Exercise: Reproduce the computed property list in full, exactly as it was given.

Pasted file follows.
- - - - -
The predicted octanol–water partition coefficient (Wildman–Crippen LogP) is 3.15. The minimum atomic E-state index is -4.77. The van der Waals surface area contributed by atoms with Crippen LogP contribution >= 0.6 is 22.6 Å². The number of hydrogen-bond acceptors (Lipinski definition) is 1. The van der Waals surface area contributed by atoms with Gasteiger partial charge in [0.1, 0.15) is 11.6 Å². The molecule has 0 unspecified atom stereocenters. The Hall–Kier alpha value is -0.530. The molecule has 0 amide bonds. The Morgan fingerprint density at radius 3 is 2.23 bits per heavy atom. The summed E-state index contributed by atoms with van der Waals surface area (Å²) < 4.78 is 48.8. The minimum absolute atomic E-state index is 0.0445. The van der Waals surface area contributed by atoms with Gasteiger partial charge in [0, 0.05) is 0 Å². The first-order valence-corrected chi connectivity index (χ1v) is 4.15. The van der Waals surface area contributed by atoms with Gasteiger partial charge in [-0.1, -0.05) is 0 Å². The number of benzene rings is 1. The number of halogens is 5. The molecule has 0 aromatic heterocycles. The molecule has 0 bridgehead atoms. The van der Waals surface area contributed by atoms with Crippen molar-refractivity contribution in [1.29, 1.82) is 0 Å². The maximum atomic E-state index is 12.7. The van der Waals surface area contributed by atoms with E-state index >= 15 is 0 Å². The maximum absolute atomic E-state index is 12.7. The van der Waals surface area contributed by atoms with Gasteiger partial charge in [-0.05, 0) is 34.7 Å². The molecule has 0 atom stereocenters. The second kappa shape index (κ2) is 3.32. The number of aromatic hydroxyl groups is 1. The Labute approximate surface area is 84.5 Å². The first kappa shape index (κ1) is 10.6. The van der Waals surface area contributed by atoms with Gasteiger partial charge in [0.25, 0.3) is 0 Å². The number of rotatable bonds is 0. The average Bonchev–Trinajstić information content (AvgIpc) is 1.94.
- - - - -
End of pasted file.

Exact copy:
The predicted octanol–water partition coefficient (Wildman–Crippen LogP) is 3.15. The minimum atomic E-state index is -4.77. The van der Waals surface area contributed by atoms with Crippen LogP contribution >= 0.6 is 22.6 Å². The number of hydrogen-bond acceptors (Lipinski definition) is 1. The van der Waals surface area contributed by atoms with Gasteiger partial charge in [0.1, 0.15) is 11.6 Å². The molecule has 0 unspecified atom stereocenters. The Hall–Kier alpha value is -0.530. The molecule has 0 amide bonds. The Morgan fingerprint density at radius 3 is 2.23 bits per heavy atom. The summed E-state index contributed by atoms with van der Waals surface area (Å²) < 4.78 is 48.8. The minimum absolute atomic E-state index is 0.0445. The van der Waals surface area contributed by atoms with Gasteiger partial charge in [0, 0.05) is 0 Å². The first-order valence-corrected chi connectivity index (χ1v) is 4.15. The van der Waals surface area contributed by atoms with Gasteiger partial charge in [-0.1, -0.05) is 0 Å². The number of benzene rings is 1. The number of halogens is 5. The molecule has 0 aromatic heterocycles. The molecule has 0 bridgehead atoms. The van der Waals surface area contributed by atoms with Crippen molar-refractivity contribution in [1.29, 1.82) is 0 Å². The maximum atomic E-state index is 12.7. The van der Waals surface area contributed by atoms with E-state index >= 15 is 0 Å². The maximum absolute atomic E-state index is 12.7. The van der Waals surface area contributed by atoms with Gasteiger partial charge in [-0.05, 0) is 34.7 Å². The molecule has 0 atom stereocenters. The second kappa shape index (κ2) is 3.32. The number of aromatic hydroxyl groups is 1. The Labute approximate surface area is 84.5 Å². The first kappa shape index (κ1) is 10.6. The van der Waals surface area contributed by atoms with Gasteiger partial charge in [0.25, 0.3) is 0 Å². The number of rotatable bonds is 0. The average Bonchev–Trinajstić information content (AvgIpc) is 1.94.